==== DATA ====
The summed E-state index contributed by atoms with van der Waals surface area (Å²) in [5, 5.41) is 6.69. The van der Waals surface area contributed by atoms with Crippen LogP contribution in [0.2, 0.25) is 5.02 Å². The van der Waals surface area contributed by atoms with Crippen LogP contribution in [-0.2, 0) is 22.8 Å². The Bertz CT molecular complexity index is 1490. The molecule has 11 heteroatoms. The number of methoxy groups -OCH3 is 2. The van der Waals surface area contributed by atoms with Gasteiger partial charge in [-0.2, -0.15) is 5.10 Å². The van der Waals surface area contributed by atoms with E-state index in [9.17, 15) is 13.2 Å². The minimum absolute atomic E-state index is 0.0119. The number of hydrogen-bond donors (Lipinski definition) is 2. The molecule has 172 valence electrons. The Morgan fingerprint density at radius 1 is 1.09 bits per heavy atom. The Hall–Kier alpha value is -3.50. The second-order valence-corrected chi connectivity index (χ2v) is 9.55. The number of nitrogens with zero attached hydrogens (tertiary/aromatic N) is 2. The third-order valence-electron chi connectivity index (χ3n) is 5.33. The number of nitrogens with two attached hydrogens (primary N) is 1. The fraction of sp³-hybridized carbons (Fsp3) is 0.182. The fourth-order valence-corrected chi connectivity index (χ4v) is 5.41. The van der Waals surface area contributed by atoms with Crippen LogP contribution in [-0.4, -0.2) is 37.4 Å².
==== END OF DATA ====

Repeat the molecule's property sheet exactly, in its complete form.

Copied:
The summed E-state index contributed by atoms with van der Waals surface area (Å²) in [5, 5.41) is 6.69. The van der Waals surface area contributed by atoms with Crippen LogP contribution in [0.2, 0.25) is 5.02 Å². The van der Waals surface area contributed by atoms with Crippen LogP contribution in [-0.2, 0) is 22.8 Å². The Bertz CT molecular complexity index is 1490. The molecule has 11 heteroatoms. The number of methoxy groups -OCH3 is 2. The van der Waals surface area contributed by atoms with Gasteiger partial charge in [-0.2, -0.15) is 5.10 Å². The van der Waals surface area contributed by atoms with E-state index in [9.17, 15) is 13.2 Å². The minimum absolute atomic E-state index is 0.0119. The number of hydrogen-bond donors (Lipinski definition) is 2. The molecule has 172 valence electrons. The Morgan fingerprint density at radius 1 is 1.09 bits per heavy atom. The Hall–Kier alpha value is -3.50. The second-order valence-corrected chi connectivity index (χ2v) is 9.55. The number of nitrogens with zero attached hydrogens (tertiary/aromatic N) is 2. The third-order valence-electron chi connectivity index (χ3n) is 5.33. The number of nitrogens with two attached hydrogens (primary N) is 1. The fraction of sp³-hybridized carbons (Fsp3) is 0.182. The fourth-order valence-corrected chi connectivity index (χ4v) is 5.41. The van der Waals surface area contributed by atoms with Crippen LogP contribution in [-0.4, -0.2) is 37.4 Å².